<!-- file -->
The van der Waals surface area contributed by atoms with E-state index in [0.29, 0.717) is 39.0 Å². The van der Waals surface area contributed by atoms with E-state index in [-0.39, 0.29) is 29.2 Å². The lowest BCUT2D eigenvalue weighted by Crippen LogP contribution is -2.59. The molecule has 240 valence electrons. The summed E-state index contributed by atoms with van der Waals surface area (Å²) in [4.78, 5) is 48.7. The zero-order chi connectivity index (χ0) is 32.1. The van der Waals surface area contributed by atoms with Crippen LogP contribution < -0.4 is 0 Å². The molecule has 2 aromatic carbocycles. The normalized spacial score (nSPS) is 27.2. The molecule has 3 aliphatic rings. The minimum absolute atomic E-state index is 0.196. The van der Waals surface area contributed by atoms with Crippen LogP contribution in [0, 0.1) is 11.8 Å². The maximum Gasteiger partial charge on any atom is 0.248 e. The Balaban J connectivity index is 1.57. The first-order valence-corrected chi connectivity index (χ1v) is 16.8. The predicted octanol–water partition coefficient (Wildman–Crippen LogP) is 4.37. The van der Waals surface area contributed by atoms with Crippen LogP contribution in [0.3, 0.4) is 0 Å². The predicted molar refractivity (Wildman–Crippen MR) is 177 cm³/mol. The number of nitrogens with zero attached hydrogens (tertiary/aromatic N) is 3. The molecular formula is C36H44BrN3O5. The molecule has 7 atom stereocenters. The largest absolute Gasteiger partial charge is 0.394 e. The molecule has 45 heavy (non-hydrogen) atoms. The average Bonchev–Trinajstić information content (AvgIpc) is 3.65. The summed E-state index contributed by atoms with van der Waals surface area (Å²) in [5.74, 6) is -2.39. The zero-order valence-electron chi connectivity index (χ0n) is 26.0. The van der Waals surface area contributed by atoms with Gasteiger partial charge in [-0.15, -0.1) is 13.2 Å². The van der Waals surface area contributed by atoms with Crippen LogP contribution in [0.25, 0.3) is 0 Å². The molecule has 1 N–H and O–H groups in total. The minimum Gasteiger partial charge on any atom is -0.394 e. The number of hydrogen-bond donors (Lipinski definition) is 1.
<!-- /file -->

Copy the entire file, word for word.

The van der Waals surface area contributed by atoms with E-state index in [0.29, 0.717) is 39.0 Å². The van der Waals surface area contributed by atoms with E-state index in [-0.39, 0.29) is 29.2 Å². The lowest BCUT2D eigenvalue weighted by Crippen LogP contribution is -2.59. The molecule has 240 valence electrons. The summed E-state index contributed by atoms with van der Waals surface area (Å²) in [4.78, 5) is 48.7. The zero-order chi connectivity index (χ0) is 32.1. The van der Waals surface area contributed by atoms with Crippen LogP contribution < -0.4 is 0 Å². The molecule has 2 aromatic carbocycles. The normalized spacial score (nSPS) is 27.2. The molecule has 3 aliphatic rings. The minimum absolute atomic E-state index is 0.196. The van der Waals surface area contributed by atoms with Crippen LogP contribution in [0, 0.1) is 11.8 Å². The maximum Gasteiger partial charge on any atom is 0.248 e. The Balaban J connectivity index is 1.57. The first-order valence-corrected chi connectivity index (χ1v) is 16.8. The predicted octanol–water partition coefficient (Wildman–Crippen LogP) is 4.37. The van der Waals surface area contributed by atoms with Crippen LogP contribution in [0.3, 0.4) is 0 Å². The predicted molar refractivity (Wildman–Crippen MR) is 177 cm³/mol. The number of nitrogens with zero attached hydrogens (tertiary/aromatic N) is 3. The molecular formula is C36H44BrN3O5. The molecule has 7 atom stereocenters. The largest absolute Gasteiger partial charge is 0.394 e. The molecule has 45 heavy (non-hydrogen) atoms. The average Bonchev–Trinajstić information content (AvgIpc) is 3.65. The summed E-state index contributed by atoms with van der Waals surface area (Å²) in [5.74, 6) is -2.39. The zero-order valence-electron chi connectivity index (χ0n) is 26.0. The van der Waals surface area contributed by atoms with Gasteiger partial charge in [-0.15, -0.1) is 13.2 Å². The van der Waals surface area contributed by atoms with Crippen LogP contribution in [0.25, 0.3) is 0 Å². The molecule has 1 N–H and O–H groups in total. The minimum Gasteiger partial charge on any atom is -0.394 e. The number of hydrogen-bond donors (Lipinski definition) is 1.